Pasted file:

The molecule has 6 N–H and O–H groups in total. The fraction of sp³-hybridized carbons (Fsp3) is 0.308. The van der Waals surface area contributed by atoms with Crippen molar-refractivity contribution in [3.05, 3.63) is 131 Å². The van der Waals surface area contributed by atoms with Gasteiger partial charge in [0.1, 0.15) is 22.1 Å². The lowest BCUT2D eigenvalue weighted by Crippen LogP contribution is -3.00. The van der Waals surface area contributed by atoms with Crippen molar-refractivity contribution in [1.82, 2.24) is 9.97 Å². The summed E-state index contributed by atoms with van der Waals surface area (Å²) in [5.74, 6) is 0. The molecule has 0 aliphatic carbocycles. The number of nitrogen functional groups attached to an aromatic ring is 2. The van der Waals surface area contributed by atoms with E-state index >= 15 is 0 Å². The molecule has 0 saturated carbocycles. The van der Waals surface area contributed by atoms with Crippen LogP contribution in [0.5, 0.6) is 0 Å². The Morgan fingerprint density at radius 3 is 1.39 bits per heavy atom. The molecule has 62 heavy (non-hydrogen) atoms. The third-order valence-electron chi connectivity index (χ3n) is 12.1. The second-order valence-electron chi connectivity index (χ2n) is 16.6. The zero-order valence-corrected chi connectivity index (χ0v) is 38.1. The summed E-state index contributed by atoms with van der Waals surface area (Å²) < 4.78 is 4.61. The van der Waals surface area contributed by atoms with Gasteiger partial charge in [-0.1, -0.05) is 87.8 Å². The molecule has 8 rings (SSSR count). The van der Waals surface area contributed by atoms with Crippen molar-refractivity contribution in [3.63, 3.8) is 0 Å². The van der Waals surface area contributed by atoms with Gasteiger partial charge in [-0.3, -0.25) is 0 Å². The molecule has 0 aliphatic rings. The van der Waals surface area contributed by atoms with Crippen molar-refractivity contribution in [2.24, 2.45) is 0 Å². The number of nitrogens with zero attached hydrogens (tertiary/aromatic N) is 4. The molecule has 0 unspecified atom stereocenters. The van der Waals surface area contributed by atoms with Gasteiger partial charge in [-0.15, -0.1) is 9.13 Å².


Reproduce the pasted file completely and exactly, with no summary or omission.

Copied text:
The molecule has 6 N–H and O–H groups in total. The fraction of sp³-hybridized carbons (Fsp3) is 0.308. The van der Waals surface area contributed by atoms with Crippen molar-refractivity contribution in [3.05, 3.63) is 131 Å². The van der Waals surface area contributed by atoms with Gasteiger partial charge in [0.1, 0.15) is 22.1 Å². The lowest BCUT2D eigenvalue weighted by Crippen LogP contribution is -3.00. The van der Waals surface area contributed by atoms with Crippen molar-refractivity contribution in [1.82, 2.24) is 9.97 Å². The summed E-state index contributed by atoms with van der Waals surface area (Å²) in [5.74, 6) is 0. The molecule has 0 aliphatic carbocycles. The number of nitrogen functional groups attached to an aromatic ring is 2. The van der Waals surface area contributed by atoms with E-state index >= 15 is 0 Å². The molecule has 0 saturated carbocycles. The van der Waals surface area contributed by atoms with Crippen LogP contribution in [0.5, 0.6) is 0 Å². The Morgan fingerprint density at radius 3 is 1.39 bits per heavy atom. The molecule has 62 heavy (non-hydrogen) atoms. The third-order valence-electron chi connectivity index (χ3n) is 12.1. The second-order valence-electron chi connectivity index (χ2n) is 16.6. The zero-order valence-corrected chi connectivity index (χ0v) is 38.1. The summed E-state index contributed by atoms with van der Waals surface area (Å²) < 4.78 is 4.61. The van der Waals surface area contributed by atoms with Gasteiger partial charge in [-0.1, -0.05) is 87.8 Å². The molecule has 8 rings (SSSR count). The van der Waals surface area contributed by atoms with Crippen molar-refractivity contribution in [3.63, 3.8) is 0 Å². The van der Waals surface area contributed by atoms with Gasteiger partial charge in [-0.3, -0.25) is 0 Å². The molecule has 0 aliphatic rings. The van der Waals surface area contributed by atoms with Crippen molar-refractivity contribution in [2.24, 2.45) is 0 Å². The number of nitrogens with zero attached hydrogens (tertiary/aromatic N) is 4. The molecule has 0 unspecified atom stereocenters. The van der Waals surface area contributed by atoms with Gasteiger partial charge in [-0.15, -0.1) is 9.13 Å².